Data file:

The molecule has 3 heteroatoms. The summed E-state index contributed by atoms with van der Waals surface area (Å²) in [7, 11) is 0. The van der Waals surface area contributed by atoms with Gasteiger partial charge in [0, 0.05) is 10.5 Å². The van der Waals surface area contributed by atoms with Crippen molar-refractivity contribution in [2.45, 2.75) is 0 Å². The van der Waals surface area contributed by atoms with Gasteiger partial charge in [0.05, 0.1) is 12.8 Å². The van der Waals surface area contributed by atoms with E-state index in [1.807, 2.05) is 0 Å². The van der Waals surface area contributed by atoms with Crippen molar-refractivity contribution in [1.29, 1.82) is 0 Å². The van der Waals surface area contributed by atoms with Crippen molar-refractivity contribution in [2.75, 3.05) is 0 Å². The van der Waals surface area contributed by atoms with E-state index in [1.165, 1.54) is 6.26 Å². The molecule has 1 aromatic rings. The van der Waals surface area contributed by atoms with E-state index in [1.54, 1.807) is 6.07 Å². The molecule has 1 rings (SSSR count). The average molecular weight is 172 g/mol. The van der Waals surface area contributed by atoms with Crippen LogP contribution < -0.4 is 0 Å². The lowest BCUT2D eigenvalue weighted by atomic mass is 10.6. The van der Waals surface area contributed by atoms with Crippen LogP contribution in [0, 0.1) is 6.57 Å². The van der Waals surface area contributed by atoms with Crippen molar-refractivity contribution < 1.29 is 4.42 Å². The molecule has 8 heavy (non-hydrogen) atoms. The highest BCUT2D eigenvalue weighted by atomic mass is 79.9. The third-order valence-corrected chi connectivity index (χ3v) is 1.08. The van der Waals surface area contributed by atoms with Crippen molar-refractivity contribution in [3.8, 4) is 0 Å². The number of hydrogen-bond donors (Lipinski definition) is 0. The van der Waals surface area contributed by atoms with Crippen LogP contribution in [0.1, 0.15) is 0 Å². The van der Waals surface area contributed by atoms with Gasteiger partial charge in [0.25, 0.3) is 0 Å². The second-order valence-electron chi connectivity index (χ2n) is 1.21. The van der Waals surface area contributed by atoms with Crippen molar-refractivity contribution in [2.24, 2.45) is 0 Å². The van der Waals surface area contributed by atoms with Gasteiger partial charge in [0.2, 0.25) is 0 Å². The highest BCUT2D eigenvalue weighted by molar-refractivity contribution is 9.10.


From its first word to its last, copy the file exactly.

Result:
The molecule has 3 heteroatoms. The summed E-state index contributed by atoms with van der Waals surface area (Å²) in [7, 11) is 0. The van der Waals surface area contributed by atoms with Gasteiger partial charge in [0, 0.05) is 10.5 Å². The van der Waals surface area contributed by atoms with Crippen molar-refractivity contribution in [2.45, 2.75) is 0 Å². The van der Waals surface area contributed by atoms with Gasteiger partial charge in [0.05, 0.1) is 12.8 Å². The van der Waals surface area contributed by atoms with E-state index in [1.807, 2.05) is 0 Å². The van der Waals surface area contributed by atoms with Crippen molar-refractivity contribution in [1.29, 1.82) is 0 Å². The van der Waals surface area contributed by atoms with Crippen molar-refractivity contribution in [2.75, 3.05) is 0 Å². The van der Waals surface area contributed by atoms with E-state index in [1.165, 1.54) is 6.26 Å². The molecule has 1 aromatic rings. The van der Waals surface area contributed by atoms with E-state index in [1.54, 1.807) is 6.07 Å². The molecule has 1 rings (SSSR count). The average molecular weight is 172 g/mol. The van der Waals surface area contributed by atoms with Crippen LogP contribution < -0.4 is 0 Å². The lowest BCUT2D eigenvalue weighted by atomic mass is 10.6. The van der Waals surface area contributed by atoms with Crippen LogP contribution in [0, 0.1) is 6.57 Å². The van der Waals surface area contributed by atoms with Crippen molar-refractivity contribution < 1.29 is 4.42 Å². The molecule has 8 heavy (non-hydrogen) atoms. The highest BCUT2D eigenvalue weighted by atomic mass is 79.9. The third-order valence-corrected chi connectivity index (χ3v) is 1.08. The van der Waals surface area contributed by atoms with Crippen molar-refractivity contribution in [3.8, 4) is 0 Å². The number of hydrogen-bond donors (Lipinski definition) is 0. The van der Waals surface area contributed by atoms with Crippen LogP contribution in [0.1, 0.15) is 0 Å². The van der Waals surface area contributed by atoms with Gasteiger partial charge in [0.25, 0.3) is 0 Å². The second-order valence-electron chi connectivity index (χ2n) is 1.21. The van der Waals surface area contributed by atoms with Crippen molar-refractivity contribution in [2.24, 2.45) is 0 Å². The van der Waals surface area contributed by atoms with Gasteiger partial charge in [0.2, 0.25) is 0 Å². The highest BCUT2D eigenvalue weighted by molar-refractivity contribution is 9.10.